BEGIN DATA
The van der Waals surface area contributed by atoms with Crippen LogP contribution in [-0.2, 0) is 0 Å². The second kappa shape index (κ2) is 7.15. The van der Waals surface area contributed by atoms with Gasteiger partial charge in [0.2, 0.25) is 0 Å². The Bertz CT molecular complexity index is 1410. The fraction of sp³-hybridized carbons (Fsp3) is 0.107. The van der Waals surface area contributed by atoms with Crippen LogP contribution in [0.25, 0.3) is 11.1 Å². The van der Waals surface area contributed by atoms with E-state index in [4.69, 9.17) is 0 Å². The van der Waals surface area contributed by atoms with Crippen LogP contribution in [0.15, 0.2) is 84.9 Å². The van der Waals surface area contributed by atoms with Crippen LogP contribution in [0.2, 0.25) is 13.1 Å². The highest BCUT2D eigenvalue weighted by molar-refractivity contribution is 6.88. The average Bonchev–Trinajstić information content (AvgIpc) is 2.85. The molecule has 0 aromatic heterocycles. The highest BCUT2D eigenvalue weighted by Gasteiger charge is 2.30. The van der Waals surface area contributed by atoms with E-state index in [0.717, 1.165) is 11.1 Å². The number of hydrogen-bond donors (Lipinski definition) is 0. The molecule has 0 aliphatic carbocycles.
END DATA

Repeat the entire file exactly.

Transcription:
The van der Waals surface area contributed by atoms with Crippen LogP contribution in [-0.2, 0) is 0 Å². The second kappa shape index (κ2) is 7.15. The van der Waals surface area contributed by atoms with Gasteiger partial charge in [0.2, 0.25) is 0 Å². The Bertz CT molecular complexity index is 1410. The fraction of sp³-hybridized carbons (Fsp3) is 0.107. The van der Waals surface area contributed by atoms with Crippen LogP contribution in [0.25, 0.3) is 11.1 Å². The van der Waals surface area contributed by atoms with E-state index in [4.69, 9.17) is 0 Å². The van der Waals surface area contributed by atoms with Crippen LogP contribution in [0.15, 0.2) is 84.9 Å². The van der Waals surface area contributed by atoms with Crippen LogP contribution in [0.2, 0.25) is 13.1 Å². The highest BCUT2D eigenvalue weighted by molar-refractivity contribution is 6.88. The average Bonchev–Trinajstić information content (AvgIpc) is 2.85. The molecule has 0 aromatic heterocycles. The highest BCUT2D eigenvalue weighted by Gasteiger charge is 2.30. The van der Waals surface area contributed by atoms with E-state index in [0.717, 1.165) is 11.1 Å². The number of hydrogen-bond donors (Lipinski definition) is 0. The molecule has 0 aliphatic carbocycles.